Joe Carnahan’s Stretch

It’s a crying shame that Joe Carnahan’s Stretch got buried with marketing and now no one knows about it, because it’s a pulpy treat that really deserved to be seen on the big screen and given a bit of hooplah pre-release. In the tradition of After Hours, consistently versatile Carnahan whips up a feverish nighttime screwball comedy of errors and bizarro shenanigans that doesn’t quit pummelling the viewer with rapid fire dialogue, hedonistic spectacle and a funhouse of LA weirdos getting up to no good, including a trio of the best celebrity cameos to come around in a long time. Patrick Wilson, who continues to impress, plays a sad sack limo driver who’s life has thrown him nothing but nasty curveballs, but he gets a chance to make bank and retribution in the form of Roger Karos, a deranged billionaire masochist who could unload a monster gratuity on him at the end of the night and clear the guy’s gambling debts. It’s a devil’s proposition and a fool’s errand, and as expected, pretty much everything than can go wrong does go wrong. Karos is played by an incognito and uncredited Chris Pine, and the guy should have gotten as many awards as they could throw at him. It’s a shame he’s in hiding here and no one knows about this performance because it’s a doozy. Pine plays him as a sadistic, scotch guzzling, cocaine hoovering monster who’s certifiably insane, like a smutty LA version of the Joker who’s as likely to shake your hand as set you on fire. Wilson’s Stretch is stuck with this demon, as well as his own, and it’s the night from hell, but nothing but mirth for the audience. Orbiting the two of them are wicked supporting turns from Jessica Alba, James Badge Dale, a maniacal Ed Helms, an unrecognizable Randy Couture as a freaky Slavic limo guru, Brooklyn Decker, and insane turns from Ray Liotta,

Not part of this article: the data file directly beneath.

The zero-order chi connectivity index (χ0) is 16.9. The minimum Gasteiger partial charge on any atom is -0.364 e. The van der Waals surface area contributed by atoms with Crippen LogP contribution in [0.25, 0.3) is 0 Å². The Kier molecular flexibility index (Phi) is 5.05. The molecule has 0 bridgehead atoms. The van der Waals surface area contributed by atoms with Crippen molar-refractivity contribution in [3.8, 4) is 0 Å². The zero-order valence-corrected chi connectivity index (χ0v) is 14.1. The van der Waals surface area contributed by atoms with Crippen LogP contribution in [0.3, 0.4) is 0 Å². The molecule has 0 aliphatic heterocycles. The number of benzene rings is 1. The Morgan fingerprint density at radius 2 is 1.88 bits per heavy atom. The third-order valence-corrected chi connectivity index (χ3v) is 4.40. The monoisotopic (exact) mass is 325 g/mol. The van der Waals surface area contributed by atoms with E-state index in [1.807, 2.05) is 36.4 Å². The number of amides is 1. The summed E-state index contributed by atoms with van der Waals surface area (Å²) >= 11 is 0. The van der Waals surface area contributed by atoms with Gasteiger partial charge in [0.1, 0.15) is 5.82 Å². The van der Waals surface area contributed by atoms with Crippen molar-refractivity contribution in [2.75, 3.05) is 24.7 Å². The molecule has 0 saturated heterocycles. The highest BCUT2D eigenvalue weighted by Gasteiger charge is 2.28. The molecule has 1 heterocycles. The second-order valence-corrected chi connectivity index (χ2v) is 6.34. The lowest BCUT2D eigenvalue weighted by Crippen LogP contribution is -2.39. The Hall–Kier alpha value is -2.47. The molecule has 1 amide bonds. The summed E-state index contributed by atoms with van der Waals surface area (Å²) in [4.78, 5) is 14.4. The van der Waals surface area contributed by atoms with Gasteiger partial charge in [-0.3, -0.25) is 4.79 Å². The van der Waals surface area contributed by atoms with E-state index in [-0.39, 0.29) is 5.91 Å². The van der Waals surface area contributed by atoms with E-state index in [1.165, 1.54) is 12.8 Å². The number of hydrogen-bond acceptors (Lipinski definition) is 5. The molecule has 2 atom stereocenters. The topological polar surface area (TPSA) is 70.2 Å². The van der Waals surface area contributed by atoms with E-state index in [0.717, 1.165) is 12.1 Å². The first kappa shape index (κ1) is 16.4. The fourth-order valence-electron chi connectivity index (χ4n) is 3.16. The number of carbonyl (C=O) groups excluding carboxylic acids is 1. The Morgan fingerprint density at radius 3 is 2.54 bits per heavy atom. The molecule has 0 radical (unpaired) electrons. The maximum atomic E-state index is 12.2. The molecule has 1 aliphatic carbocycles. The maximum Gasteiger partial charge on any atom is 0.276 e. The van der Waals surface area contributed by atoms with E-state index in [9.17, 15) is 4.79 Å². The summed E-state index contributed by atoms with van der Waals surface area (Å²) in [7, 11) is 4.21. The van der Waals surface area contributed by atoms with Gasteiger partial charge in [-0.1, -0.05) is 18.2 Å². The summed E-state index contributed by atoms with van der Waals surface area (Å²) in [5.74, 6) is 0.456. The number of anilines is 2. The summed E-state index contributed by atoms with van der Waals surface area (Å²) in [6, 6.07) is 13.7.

David Hasselhoff and Norman Reedus, who play warped versions of themselves. Wilson owns the role like a spitfire, Pine goes absolutely batshit bonkers for his entire screetime, Carnahan writes and directs with sleek, stylistic panache and a flair for realistic dialogue that feels elaborate but never false. I could talk this fucker up all day and type till I get carpel, but I’ll quit here and say just go watch the thing, it’s too good to be as under-seen as it is.

-Nate Hill

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